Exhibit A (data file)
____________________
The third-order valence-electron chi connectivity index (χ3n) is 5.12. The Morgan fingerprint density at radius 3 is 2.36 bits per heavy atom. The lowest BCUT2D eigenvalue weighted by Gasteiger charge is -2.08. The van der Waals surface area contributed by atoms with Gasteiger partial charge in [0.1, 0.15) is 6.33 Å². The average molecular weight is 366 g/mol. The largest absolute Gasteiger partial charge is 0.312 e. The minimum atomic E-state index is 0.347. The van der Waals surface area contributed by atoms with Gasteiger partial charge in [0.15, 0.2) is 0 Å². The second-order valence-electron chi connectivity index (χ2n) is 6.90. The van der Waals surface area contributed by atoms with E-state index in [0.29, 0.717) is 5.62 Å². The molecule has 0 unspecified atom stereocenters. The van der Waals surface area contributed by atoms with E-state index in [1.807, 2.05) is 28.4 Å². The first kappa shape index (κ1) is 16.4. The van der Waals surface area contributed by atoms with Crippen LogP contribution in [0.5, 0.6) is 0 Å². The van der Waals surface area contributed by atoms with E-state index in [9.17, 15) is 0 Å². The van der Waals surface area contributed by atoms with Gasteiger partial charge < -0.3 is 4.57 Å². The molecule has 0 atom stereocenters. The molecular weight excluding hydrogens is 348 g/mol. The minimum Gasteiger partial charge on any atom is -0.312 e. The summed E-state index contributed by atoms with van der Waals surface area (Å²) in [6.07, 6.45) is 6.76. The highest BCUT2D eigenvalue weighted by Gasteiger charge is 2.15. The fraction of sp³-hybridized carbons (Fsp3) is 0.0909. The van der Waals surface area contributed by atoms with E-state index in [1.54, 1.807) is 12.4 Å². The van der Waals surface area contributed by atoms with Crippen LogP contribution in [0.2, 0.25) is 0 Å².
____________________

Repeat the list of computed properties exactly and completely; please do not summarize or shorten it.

The third-order valence-electron chi connectivity index (χ3n) is 5.12. The Morgan fingerprint density at radius 3 is 2.36 bits per heavy atom. The lowest BCUT2D eigenvalue weighted by Gasteiger charge is -2.08. The van der Waals surface area contributed by atoms with Gasteiger partial charge in [0.1, 0.15) is 6.33 Å². The average molecular weight is 366 g/mol. The largest absolute Gasteiger partial charge is 0.312 e. The minimum atomic E-state index is 0.347. The van der Waals surface area contributed by atoms with Gasteiger partial charge in [0.15, 0.2) is 0 Å². The second-order valence-electron chi connectivity index (χ2n) is 6.90. The van der Waals surface area contributed by atoms with E-state index in [0.29, 0.717) is 5.62 Å². The molecule has 0 unspecified atom stereocenters. The van der Waals surface area contributed by atoms with E-state index in [1.807, 2.05) is 28.4 Å². The first kappa shape index (κ1) is 16.4. The van der Waals surface area contributed by atoms with Crippen LogP contribution in [0.5, 0.6) is 0 Å². The van der Waals surface area contributed by atoms with E-state index in [9.17, 15) is 0 Å². The van der Waals surface area contributed by atoms with Gasteiger partial charge < -0.3 is 4.57 Å². The molecule has 0 atom stereocenters. The molecular weight excluding hydrogens is 348 g/mol. The minimum Gasteiger partial charge on any atom is -0.312 e. The summed E-state index contributed by atoms with van der Waals surface area (Å²) in [6.07, 6.45) is 6.76. The highest BCUT2D eigenvalue weighted by Gasteiger charge is 2.15. The fraction of sp³-hybridized carbons (Fsp3) is 0.0909. The van der Waals surface area contributed by atoms with E-state index in [1.54, 1.807) is 12.4 Å². The van der Waals surface area contributed by atoms with Crippen LogP contribution in [0.2, 0.25) is 0 Å².